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How do I know when I'm ready to begin counselling therapy?

Updated: Jun 30, 2023

Welcome to my blog page of 2023. Throughout the year we'll focus on emotional issues that affect most of us from time to time - and see how counselling therapy can help.

Something's troubling you. You've noticed changes in your behaviour that have a negative impact on your emotional health. Friends and family worry about you. Perhaps it's been suggested that you seek counselling therapy. But what if counselling is not something you have considered before? How do you know that you're ready for it?

You could begin by asking yourself what's motivating you to seek counselling. If your difficulty feels urgent, you can contact the NHS or a support helpline or chat platform. If your difficulty is very recent and not overly challenging, perhaps you can pause to take stock. You may be able to resolve the issue by using self-help resources and seeking advice from your GP's surgery.

If you feel a compulsion to 'fix' things quickly, take note: counselling therapy is not a quick fix. You will need to invest your time and emotional energy. And, in the UK. unless you access counselling through the NHS or charities offering free counselling services, you will also need cash. There's usually a wait for free and low-cost services.

When considering counselling, it may help to ask yourself the following questions:

  • What changes have I noticed?

  • What strategies have I already tried?

  • Am I struggling to cope?

  • Who am I doing this for?

  • Do I believe there can be a positive outcome or am I sceptical?

  • Do I want advice or support?

  • Am I looking to make a change?

  • Do I have any specific goals?

  • Am I looking to understand myself and others?

  • Am I willing to do the work and be open to challenge?

  • What is my availability and can I commit to regular sessions?

  • Can I afford to pay for counselling?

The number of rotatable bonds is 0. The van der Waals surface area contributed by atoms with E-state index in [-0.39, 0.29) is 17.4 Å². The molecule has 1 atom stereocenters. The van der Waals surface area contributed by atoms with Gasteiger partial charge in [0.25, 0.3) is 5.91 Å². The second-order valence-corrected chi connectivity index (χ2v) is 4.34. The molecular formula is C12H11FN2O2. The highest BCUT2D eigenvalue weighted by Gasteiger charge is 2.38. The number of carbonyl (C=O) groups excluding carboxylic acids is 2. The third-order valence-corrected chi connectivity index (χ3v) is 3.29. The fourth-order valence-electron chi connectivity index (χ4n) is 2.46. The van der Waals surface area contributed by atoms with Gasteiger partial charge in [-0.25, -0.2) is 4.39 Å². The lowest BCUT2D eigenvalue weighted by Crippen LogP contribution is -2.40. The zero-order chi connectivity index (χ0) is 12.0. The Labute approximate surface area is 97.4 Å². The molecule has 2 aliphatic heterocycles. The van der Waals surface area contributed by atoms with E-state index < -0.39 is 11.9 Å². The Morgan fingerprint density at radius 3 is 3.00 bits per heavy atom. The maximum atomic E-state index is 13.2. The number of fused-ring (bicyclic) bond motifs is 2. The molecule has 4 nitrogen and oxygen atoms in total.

Whilst you may consider counselling on the advice of others, be sure to check that you are not simply following advice. A therapist will work to forge a connection and build trust. When you're open to this, counselling can succeed. If you are reluctant, sceptical or suspicious of counselling, engaging with the process will be difficult. You could waste both time and funds.

Whilst you may consider counselling on the advice of others, be sure to check that you are not simply following their advice.

Counselling is not advisory or directive - a counsellor is not there to offer an opinion or tell you what to do. Whilst a counsellor may offer tools or tips for mental health, an important aspect of their work is to encourage and support you in understanding your thoughts and behaviours, so that you can find your own way to resolve difficult issues.

It is not always necessary to set goals in counselling. Most of us are looking to change the way we're feeling. If you're looking to tackle a specific issue, such as identity, relationship or loneliness, for example, then look for a counsellor who specialises in that area.

A counsellor will encourage and support you to understand your thoughts and behaviours. But you will need to work with your counsellor to find solutions to your difficulties.

Personal development is an essential part of counselling therapy. To increase self-awareness, understand others and effect change, you will need to be open to challenge. This can be difficult emotionally, but a counsellor will aim to support you through this.

Counselling takes time and regular sessions keep you in touch with your process. Make sure the counsellor's availability suits your schedule. Having to rush to sessions after work, delaying lunch or your evening meal because you have a session, or having to end your session early to meet another commitment, could affect your therapy. If you work irregular shifts, check that the counsellor can accommodate flexible sessions. Some counselling services offer set times only.